Bearing signs that read “White Silence is Violence,” “A Man Was Lynched” or simply “Black Lives Matter,” over 200 Ithacans gathered to rally and march through downtown Ithaca Friday afternoon in the aftermath of the deaths of Alton Sterling and Philando Castile at the hands of police officers.
The event — which was organized by Ithaca’s local Black Lives Matter organization — joins other protests across the nation after a video was released showing Alton Sterling being held down and shot by police in Baton Rouge, La., and a livestream of Philando Castile moments after he was shot by police in Falcon Heights, Minn. appeared on Facebook. These incidents renewed national focus on the systemic racial biases in law enforcement.
Locals began gathering at the Southside Community Center at around 4:15 p.m., where Black Lives Matter partnered with Congo Square Market to provide music, food and other items for sale as community members spoke publicly about what had drawn them to the rally.
As the rally officially began at 4:45 p.m., the atmosphere tangibly shifted to reflect the anger and sadness in the community as Black Lives Matter organizers spoke emphatically about the inherent injustices embedded in America’s political and cultural institutions, calling for a dismantling of white supremacy.
“One of the gifts of Black Lives Matter nationally has been to revive our awareness of structures of oppression in our society,” said Enongo Lumumba-Kasongo, grad, a local Black Lives Matter organizer. “We must also understand our personal relationships to those structures and recognize that those structures affect different people differently. We are all oppressed under white supremacy.”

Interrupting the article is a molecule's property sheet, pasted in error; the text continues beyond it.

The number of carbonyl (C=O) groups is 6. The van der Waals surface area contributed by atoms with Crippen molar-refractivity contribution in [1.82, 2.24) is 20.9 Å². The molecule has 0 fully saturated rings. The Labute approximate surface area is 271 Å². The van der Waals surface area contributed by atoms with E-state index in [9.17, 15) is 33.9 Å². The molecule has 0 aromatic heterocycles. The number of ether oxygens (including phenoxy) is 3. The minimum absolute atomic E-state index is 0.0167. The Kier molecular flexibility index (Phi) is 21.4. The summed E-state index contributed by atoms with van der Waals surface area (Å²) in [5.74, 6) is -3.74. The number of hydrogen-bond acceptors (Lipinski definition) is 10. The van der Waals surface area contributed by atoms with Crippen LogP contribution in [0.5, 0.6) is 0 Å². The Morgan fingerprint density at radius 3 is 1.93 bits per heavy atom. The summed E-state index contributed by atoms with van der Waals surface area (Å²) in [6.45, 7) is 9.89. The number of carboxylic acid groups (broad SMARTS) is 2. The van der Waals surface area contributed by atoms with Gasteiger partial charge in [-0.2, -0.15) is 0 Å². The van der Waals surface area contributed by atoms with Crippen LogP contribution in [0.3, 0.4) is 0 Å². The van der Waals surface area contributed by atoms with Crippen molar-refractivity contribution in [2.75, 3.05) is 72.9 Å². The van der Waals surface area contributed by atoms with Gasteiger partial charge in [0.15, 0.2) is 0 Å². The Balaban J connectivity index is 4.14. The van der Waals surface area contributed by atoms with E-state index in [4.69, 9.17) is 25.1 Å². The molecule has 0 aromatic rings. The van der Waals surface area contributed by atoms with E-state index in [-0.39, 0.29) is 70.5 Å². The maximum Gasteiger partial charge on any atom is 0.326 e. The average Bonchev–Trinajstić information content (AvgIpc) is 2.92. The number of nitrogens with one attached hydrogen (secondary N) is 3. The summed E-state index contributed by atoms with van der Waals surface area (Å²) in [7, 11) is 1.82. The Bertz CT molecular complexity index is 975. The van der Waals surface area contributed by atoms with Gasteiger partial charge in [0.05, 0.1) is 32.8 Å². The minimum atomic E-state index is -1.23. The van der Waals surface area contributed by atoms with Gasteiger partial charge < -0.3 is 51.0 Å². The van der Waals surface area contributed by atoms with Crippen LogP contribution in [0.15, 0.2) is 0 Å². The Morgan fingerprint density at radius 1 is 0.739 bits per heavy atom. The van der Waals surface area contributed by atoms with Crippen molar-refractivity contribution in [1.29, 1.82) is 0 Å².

Prof. Russell Rickford, history, — another Black Lives Matter organizer — elaborated on Lumumba-Kasongo’s point, saying that not only was it important to uproot the structures of white supremacy, but that of “white supremacy in service of capitalism.”
Overturning capitalism, Rickford argued, is imperative to creating a new system that values human life and needs.
“I have never been more convinced that we have been called by history to launch a grassroots movement against white supremacy,” Rickford said. “We’re up against an entire social apparatus designed to terrorize us.”
He continued by citing body cameras, community policing efforts and new training programs as only “palliative” reforms to racism in society.
Dubian Ade, another Black Lives Matter organizer, called for “no more reform, no more waiting until tomorrow, no more talking about how I feel … no more empty statements from politicians.”
“We must bring this system down, and don’t for a second think that this is not possible,” Ade said.
At approximately 5:15 p.m. the crowd began to mobilize and march toward the Ithaca Commons with Black Lives Matter organizers leading chants and cries at the head of the march.
In a call and response chant, organizers shouted names of black men and women who had been killed by police, while the crowd responded “Say his name!” and “Say her name!” The names included Sterling and Castile, as well as Shawn Greenwood and Keith Shumway — local black residents who were killed by Ithaca Police in 2010 and 2011, respectively.
As the march progressed down several roads, traffic was blocked at intersections, with police officers stationed every block. Upon reaching the Ithaca Commons, the crowd began chanting, “Black Lives Matter!”
The march concluded at the Bernie Milton Pavilion on the Commons, where the protesters gathered to listen to members of the public, who hailed from across the country, as well as to the calls to action from the march organizers.
Reiterating his points from earlier, Rickford called on citizens to look internationally and beyond the United States to initiate revolutionary change.
Rickford argued that the continued deaths of African-Americans in the U.S. was a genocide according to the United Nation’s definition of the term, and that it was time to look to other progressive countries and the United Nations to charge the United States with the crime of genocide.